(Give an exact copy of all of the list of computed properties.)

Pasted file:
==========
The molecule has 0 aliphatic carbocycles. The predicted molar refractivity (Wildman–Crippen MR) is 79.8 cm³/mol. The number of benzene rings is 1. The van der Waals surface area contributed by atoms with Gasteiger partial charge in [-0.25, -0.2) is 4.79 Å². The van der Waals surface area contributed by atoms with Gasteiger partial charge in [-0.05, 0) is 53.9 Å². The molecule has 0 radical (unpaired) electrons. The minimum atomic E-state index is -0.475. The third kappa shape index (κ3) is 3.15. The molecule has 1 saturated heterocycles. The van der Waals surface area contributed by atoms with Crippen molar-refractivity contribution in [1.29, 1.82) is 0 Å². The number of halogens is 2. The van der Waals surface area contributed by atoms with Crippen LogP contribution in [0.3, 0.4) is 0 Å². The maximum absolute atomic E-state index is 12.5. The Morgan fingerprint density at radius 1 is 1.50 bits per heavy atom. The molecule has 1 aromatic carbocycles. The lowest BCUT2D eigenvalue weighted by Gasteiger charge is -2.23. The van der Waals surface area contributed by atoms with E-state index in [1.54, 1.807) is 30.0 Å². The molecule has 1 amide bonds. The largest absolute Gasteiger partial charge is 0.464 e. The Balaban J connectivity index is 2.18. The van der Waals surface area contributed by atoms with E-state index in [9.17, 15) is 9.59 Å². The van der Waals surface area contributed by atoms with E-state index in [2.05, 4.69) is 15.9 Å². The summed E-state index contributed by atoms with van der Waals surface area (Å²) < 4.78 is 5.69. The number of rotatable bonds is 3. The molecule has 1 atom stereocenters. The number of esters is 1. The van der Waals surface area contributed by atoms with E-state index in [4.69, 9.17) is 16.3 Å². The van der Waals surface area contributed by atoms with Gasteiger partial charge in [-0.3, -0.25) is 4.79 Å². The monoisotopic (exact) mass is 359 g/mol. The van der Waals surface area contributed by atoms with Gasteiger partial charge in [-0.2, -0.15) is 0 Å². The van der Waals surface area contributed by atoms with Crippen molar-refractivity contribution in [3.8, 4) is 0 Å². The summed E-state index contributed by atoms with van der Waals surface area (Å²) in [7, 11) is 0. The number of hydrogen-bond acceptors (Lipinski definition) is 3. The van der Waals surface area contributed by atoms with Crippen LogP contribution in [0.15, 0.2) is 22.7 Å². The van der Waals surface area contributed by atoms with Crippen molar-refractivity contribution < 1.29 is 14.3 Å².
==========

The molecule has 0 aliphatic carbocycles. The predicted molar refractivity (Wildman–Crippen MR) is 79.8 cm³/mol. The number of benzene rings is 1. The van der Waals surface area contributed by atoms with Gasteiger partial charge in [-0.25, -0.2) is 4.79 Å². The van der Waals surface area contributed by atoms with Gasteiger partial charge in [-0.05, 0) is 53.9 Å². The molecule has 0 radical (unpaired) electrons. The minimum atomic E-state index is -0.475. The third kappa shape index (κ3) is 3.15. The molecule has 1 saturated heterocycles. The van der Waals surface area contributed by atoms with Crippen molar-refractivity contribution in [1.29, 1.82) is 0 Å². The number of halogens is 2. The van der Waals surface area contributed by atoms with Crippen LogP contribution in [0.3, 0.4) is 0 Å². The maximum absolute atomic E-state index is 12.5. The Morgan fingerprint density at radius 1 is 1.50 bits per heavy atom. The molecule has 1 aromatic carbocycles. The lowest BCUT2D eigenvalue weighted by Gasteiger charge is -2.23. The van der Waals surface area contributed by atoms with E-state index in [1.54, 1.807) is 30.0 Å². The molecule has 1 amide bonds. The largest absolute Gasteiger partial charge is 0.464 e. The Balaban J connectivity index is 2.18. The van der Waals surface area contributed by atoms with E-state index in [9.17, 15) is 9.59 Å². The van der Waals surface area contributed by atoms with E-state index in [2.05, 4.69) is 15.9 Å². The summed E-state index contributed by atoms with van der Waals surface area (Å²) < 4.78 is 5.69. The number of rotatable bonds is 3. The molecule has 1 atom stereocenters. The number of esters is 1. The van der Waals surface area contributed by atoms with E-state index in [4.69, 9.17) is 16.3 Å². The van der Waals surface area contributed by atoms with Gasteiger partial charge in [-0.3, -0.25) is 4.79 Å². The monoisotopic (exact) mass is 359 g/mol. The van der Waals surface area contributed by atoms with Gasteiger partial charge in [-0.2, -0.15) is 0 Å². The van der Waals surface area contributed by atoms with Crippen molar-refractivity contribution in [3.8, 4) is 0 Å². The summed E-state index contributed by atoms with van der Waals surface area (Å²) in [7, 11) is 0. The number of hydrogen-bond acceptors (Lipinski definition) is 3. The van der Waals surface area contributed by atoms with Crippen LogP contribution in [0.15, 0.2) is 22.7 Å². The van der Waals surface area contributed by atoms with Crippen molar-refractivity contribution < 1.29 is 14.3 Å².